Setting the Standard
One of the requests I hear from teachers regularly is that they would like specific outcomes for student learning with technology – basically what students need to know at each grade level. Often they are keen to use technology in their classrooms, but they’re just not sure what the expectations should be, and what they should focus on in their classroom.
I have to admit that in the past, I’ve shied away from these kinds of lists because I was so worried that they would be out of date as soon as they were created. (Anyone remember the old ISTE NETS standards before the refresh?) I also worry that these documents are usually so focused on the tools (that change so quickly) that we forget the skills, attitudes and behaviors that will stay relevant, no matter how the tools change.
So, when this conversation came up at YIS last year, I realized that we really did need something. A document that can help guide teachers toward a common vision, can clarify expectations, and can share concrete examples of what this kind of learning looks like in action.
Around this time last year, we created a working group of teachers to develop our own standards document. Teachers from each division, as well as each subject area participated to ensure that the final document would represent as many different perspectives as possible.
Thankfully, we were able to build on the previous work of our fantastic technology, library and coaching team at ISB, by using aspects of the standards we created while I was there as a starting point (thanks ISB21 Team!). At ISB we started with our essential understandings for 21st century literacy, built guiding questions, then applied the internationally recognized standards, and selected appropriate benchmarks from the State of Victoria, Australia. Although it wasn’t an intentional goal, we really did end up with a very international document!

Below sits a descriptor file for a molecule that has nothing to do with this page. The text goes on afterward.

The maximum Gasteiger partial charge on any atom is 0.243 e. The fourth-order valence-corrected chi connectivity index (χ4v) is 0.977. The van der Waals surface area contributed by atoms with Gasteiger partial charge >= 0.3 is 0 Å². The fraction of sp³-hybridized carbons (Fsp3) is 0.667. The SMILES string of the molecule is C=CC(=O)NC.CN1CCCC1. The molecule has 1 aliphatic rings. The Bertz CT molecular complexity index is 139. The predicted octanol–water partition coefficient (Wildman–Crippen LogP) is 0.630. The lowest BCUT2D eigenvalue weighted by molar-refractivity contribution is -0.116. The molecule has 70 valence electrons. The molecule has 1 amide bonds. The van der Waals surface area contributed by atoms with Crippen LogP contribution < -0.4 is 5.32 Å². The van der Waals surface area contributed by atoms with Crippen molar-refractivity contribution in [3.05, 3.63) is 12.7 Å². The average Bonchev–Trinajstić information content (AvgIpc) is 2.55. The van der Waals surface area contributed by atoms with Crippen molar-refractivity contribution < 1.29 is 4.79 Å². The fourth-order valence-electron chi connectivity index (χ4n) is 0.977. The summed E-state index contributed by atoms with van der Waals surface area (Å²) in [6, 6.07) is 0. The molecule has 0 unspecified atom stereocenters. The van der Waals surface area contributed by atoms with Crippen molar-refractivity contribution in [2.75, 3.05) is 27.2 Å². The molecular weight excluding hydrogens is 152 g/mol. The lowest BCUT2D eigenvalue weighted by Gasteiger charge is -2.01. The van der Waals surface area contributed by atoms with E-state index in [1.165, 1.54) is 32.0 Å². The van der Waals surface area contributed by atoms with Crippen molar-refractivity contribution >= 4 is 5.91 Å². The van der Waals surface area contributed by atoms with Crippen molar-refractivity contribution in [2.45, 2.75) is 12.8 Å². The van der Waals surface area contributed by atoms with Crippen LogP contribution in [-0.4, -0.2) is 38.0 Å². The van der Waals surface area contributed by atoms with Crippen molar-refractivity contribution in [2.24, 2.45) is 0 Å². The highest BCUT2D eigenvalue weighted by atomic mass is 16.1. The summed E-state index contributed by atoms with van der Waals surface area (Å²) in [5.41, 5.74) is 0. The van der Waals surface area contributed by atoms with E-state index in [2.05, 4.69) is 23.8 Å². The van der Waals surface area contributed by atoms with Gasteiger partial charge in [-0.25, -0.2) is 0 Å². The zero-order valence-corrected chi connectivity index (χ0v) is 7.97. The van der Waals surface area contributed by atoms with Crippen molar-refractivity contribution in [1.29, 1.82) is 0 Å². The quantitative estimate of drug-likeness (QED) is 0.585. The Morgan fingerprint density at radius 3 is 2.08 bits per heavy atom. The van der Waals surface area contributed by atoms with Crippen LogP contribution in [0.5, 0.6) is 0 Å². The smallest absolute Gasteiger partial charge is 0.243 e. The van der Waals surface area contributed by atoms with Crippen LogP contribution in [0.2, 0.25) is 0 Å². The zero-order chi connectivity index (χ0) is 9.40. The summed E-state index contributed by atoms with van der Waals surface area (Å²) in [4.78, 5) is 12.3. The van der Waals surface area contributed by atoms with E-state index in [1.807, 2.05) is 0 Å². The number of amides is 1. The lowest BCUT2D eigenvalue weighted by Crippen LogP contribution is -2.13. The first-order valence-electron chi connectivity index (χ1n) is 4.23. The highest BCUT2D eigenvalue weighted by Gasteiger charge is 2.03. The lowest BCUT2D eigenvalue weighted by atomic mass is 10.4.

Since we had such a fantastic foundation to work from, we were able to review, reflect and refine the document to meet our specific needs at YIS. As a team, we wanted to ensure that this document:
- Provides a clear vision and framework for learning with technology
- Combined technology and library standards into one streamlined document
- Represented internationally recognized standards (like ISTE and AASL)
- Does not focus on specific tools, but rather the skills that will be developed
- Reflects the PYP, MYP and DP approach and perspective (at each divisional level)
- Emphasizes our Connected Learning Community vision
- Includes practical examples of each benchmark
Our mission is to provide the highest-quality, balanced education to internationally minded students in an inquiring and supportive environment. We seek to inspire students and to provide them with the academic and social skills that will enable them to fulfill their human potential as responsible global citizens.
Our Connected Learning Community leverages advanced technologies and progressive teaching approaches to enhance student learning, promote collaboration and facilitate the creation and sharing of knowledge locally and globally.
At YIS, students will become:
Standard 1: Effective Learners: Students use appropriate tools to efficiently gather, critically evaluate, and effectively use information to make informed decisions when conducting inquiry and applying knowledge to real life contexts.
CLC Vision Statement: Attitudes and Behaviors: Our community will be characterized by inquisitive, discerning, open-minded, and self-directed learners who use technology in a balanced and responsible manner.